OutRun Europa was licensed by Sega to US Gold and developed by Probe, the same folks behind the computer ports of OutRun and Turbo OutRun. It was never officially released in Japan. Out of all the spin-offs, this one has fallen the farthest from the tree. You chase criminals through Europe, switching vehicles at every stage. On the first you ride a motorcycle, then hop onto a jet ski, a Porsche, a motorboat, and finally you get to drive the classic OutRun Ferrari.
There’s substantially more car combat than even Battle OutRun. In addition to a timer, you also have a “Shield“ meter that indicates how much damage has been done to your vehicle. There are also numerous “Boost“ items to obtain.
The motorcycle levels play like some bad Road Rash clone, in that you can punch other bikers and cause them to explode (!) and the cops will try to pull you over. The jet ski scenes are even more action packed, as you attempt to fight helicopters with rockets. And then the driving stages are about what you’d expect, though you do get involved in a shootout with the main criminal at the end. It’s quite long compared to the old games – a single stage is substantially longer than the entirety of a game of OutRun.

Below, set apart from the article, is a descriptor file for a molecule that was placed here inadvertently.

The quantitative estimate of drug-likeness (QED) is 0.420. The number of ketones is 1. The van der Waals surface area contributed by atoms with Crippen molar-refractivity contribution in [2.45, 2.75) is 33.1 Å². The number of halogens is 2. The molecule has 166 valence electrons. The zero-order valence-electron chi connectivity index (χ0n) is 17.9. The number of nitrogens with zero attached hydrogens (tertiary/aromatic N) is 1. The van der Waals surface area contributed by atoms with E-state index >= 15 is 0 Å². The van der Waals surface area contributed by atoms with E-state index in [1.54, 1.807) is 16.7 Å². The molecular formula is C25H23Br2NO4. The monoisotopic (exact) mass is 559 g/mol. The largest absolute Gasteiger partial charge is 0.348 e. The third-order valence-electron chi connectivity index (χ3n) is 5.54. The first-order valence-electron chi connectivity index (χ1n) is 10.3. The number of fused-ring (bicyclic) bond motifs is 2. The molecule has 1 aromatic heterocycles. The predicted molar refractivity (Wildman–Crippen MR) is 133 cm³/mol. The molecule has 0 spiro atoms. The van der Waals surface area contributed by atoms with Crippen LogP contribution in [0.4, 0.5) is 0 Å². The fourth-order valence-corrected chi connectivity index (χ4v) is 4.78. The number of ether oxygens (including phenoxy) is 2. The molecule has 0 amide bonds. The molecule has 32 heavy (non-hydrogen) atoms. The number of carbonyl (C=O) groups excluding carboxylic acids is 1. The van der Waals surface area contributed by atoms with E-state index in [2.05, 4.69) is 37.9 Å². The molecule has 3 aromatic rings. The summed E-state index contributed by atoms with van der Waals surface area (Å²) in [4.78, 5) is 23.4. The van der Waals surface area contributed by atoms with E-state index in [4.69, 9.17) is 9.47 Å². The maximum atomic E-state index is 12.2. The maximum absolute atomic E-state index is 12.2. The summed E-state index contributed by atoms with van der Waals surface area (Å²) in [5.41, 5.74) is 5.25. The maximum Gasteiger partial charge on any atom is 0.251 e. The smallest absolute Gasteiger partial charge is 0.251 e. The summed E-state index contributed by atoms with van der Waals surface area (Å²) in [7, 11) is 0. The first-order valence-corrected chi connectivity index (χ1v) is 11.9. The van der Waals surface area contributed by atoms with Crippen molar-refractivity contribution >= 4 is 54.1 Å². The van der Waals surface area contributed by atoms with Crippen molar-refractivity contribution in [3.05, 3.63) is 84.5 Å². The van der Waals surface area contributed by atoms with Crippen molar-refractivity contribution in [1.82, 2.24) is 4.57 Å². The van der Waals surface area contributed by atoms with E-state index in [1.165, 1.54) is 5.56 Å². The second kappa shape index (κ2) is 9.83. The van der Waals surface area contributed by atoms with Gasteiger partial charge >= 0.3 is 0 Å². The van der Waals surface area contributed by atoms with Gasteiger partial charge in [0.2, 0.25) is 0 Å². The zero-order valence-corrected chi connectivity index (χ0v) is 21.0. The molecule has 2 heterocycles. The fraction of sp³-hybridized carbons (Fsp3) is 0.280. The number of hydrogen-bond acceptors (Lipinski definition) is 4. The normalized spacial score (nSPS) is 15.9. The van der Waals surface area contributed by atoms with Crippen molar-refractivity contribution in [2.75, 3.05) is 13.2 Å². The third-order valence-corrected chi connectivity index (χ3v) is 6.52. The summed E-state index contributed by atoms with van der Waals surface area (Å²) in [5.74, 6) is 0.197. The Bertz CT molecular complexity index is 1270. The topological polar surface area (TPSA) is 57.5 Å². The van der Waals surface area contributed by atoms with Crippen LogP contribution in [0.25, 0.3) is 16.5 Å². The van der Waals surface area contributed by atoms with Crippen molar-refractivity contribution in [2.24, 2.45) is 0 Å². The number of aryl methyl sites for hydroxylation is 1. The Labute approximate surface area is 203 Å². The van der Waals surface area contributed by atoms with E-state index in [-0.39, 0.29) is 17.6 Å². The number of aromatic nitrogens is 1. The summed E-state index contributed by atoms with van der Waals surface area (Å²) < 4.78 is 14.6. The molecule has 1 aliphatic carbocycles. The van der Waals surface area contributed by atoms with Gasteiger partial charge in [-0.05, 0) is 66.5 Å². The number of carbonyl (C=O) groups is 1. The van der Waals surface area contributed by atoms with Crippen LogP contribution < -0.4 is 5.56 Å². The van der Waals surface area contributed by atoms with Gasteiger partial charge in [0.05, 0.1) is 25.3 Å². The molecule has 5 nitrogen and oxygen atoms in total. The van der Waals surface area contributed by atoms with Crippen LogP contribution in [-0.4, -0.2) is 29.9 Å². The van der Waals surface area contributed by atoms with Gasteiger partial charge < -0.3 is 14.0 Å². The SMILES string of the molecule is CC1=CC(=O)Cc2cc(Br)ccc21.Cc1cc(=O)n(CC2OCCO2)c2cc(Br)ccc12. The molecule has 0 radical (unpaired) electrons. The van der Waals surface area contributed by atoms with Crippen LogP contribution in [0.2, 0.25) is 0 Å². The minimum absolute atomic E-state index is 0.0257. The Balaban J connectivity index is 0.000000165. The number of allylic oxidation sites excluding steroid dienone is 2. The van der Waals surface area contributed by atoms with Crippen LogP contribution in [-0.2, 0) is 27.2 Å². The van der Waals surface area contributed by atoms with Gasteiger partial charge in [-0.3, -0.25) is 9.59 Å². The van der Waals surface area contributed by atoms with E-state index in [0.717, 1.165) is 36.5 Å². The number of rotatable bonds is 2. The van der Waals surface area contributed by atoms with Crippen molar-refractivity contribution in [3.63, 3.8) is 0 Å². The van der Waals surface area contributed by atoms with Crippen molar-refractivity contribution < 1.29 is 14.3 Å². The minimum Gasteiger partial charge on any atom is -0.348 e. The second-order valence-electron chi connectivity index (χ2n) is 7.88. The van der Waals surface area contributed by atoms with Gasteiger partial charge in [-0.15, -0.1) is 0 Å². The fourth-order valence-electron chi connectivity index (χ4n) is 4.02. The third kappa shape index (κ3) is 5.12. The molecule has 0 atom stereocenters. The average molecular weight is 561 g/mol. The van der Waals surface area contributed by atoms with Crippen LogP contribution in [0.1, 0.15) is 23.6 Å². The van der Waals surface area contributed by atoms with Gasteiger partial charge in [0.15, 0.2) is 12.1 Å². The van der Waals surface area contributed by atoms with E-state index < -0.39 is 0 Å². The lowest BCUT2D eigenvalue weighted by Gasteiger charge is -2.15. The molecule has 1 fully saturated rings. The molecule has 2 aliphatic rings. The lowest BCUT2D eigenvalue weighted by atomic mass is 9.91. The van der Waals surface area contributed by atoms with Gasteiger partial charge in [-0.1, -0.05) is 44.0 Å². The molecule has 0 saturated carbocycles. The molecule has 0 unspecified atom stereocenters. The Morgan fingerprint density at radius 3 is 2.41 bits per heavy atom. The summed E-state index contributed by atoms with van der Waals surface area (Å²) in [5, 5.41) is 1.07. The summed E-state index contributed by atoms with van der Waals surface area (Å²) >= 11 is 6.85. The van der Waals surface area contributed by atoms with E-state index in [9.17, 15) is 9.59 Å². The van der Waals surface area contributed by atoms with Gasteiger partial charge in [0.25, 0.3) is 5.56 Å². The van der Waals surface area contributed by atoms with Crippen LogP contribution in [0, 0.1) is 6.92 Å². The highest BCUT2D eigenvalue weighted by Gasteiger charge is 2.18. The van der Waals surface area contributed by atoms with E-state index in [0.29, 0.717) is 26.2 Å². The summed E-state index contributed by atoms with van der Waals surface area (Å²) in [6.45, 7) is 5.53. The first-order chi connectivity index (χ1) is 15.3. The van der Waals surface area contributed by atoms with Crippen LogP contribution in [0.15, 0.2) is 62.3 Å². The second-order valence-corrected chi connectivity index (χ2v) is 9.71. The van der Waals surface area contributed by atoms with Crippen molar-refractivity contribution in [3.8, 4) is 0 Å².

Perhaps since OutRun Europa originated on home computers, the quality of the product is far better than the ports of the previous games. Even the Spectrum and Amstrad versions, while choppy, are playable, while the Amiga (pictured above) is by far the best looking. The Master System (pictured below right) and Game Gear games are identical to each other outside of screen size, with the latter being the only version released in North America.
The 8-bit computer ports are missing the mid-level branching paths, where you could choose a longer but easier path, or a shorter but harder one. The Commodore 64 version has music by Jeroen Tel, while the Amiga, Master System and Game Gear ports have a completely different soundtrack by Matt Furniss. Both are excellent.